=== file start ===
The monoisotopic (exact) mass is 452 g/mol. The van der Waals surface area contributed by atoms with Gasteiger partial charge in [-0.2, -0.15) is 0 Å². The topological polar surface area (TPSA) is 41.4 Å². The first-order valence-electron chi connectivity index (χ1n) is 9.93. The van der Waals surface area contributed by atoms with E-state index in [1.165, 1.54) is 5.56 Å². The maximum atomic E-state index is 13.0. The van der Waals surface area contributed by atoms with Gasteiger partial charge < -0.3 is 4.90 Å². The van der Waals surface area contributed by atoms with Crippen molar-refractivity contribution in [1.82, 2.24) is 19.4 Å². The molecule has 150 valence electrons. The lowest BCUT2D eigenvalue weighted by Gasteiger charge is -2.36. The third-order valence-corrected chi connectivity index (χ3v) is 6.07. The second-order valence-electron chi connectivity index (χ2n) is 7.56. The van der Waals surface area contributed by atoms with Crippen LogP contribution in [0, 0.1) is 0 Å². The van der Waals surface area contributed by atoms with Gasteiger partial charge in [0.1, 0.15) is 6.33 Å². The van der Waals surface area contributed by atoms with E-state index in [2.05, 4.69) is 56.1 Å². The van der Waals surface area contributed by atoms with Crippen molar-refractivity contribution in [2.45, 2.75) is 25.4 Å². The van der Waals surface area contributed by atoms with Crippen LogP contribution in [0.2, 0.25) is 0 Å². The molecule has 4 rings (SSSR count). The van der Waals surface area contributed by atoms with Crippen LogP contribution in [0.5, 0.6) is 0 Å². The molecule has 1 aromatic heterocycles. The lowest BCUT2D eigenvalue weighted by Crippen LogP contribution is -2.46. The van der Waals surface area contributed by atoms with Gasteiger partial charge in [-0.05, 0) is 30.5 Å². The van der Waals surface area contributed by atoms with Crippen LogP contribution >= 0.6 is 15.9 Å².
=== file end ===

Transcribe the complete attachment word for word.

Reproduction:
The monoisotopic (exact) mass is 452 g/mol. The van der Waals surface area contributed by atoms with Gasteiger partial charge in [-0.2, -0.15) is 0 Å². The topological polar surface area (TPSA) is 41.4 Å². The first-order valence-electron chi connectivity index (χ1n) is 9.93. The van der Waals surface area contributed by atoms with E-state index in [1.165, 1.54) is 5.56 Å². The maximum atomic E-state index is 13.0. The van der Waals surface area contributed by atoms with Gasteiger partial charge < -0.3 is 4.90 Å². The van der Waals surface area contributed by atoms with Crippen molar-refractivity contribution in [1.82, 2.24) is 19.4 Å². The molecule has 150 valence electrons. The lowest BCUT2D eigenvalue weighted by Gasteiger charge is -2.36. The third-order valence-corrected chi connectivity index (χ3v) is 6.07. The second-order valence-electron chi connectivity index (χ2n) is 7.56. The van der Waals surface area contributed by atoms with Crippen LogP contribution in [0, 0.1) is 0 Å². The van der Waals surface area contributed by atoms with Gasteiger partial charge in [0.1, 0.15) is 6.33 Å². The van der Waals surface area contributed by atoms with E-state index in [2.05, 4.69) is 56.1 Å². The van der Waals surface area contributed by atoms with Crippen molar-refractivity contribution in [2.45, 2.75) is 25.4 Å². The van der Waals surface area contributed by atoms with Crippen LogP contribution in [0.2, 0.25) is 0 Å². The molecule has 4 rings (SSSR count). The van der Waals surface area contributed by atoms with Crippen LogP contribution in [0.5, 0.6) is 0 Å². The molecule has 1 aromatic heterocycles. The lowest BCUT2D eigenvalue weighted by Crippen LogP contribution is -2.46. The van der Waals surface area contributed by atoms with Gasteiger partial charge in [-0.05, 0) is 30.5 Å². The van der Waals surface area contributed by atoms with Crippen LogP contribution >= 0.6 is 15.9 Å².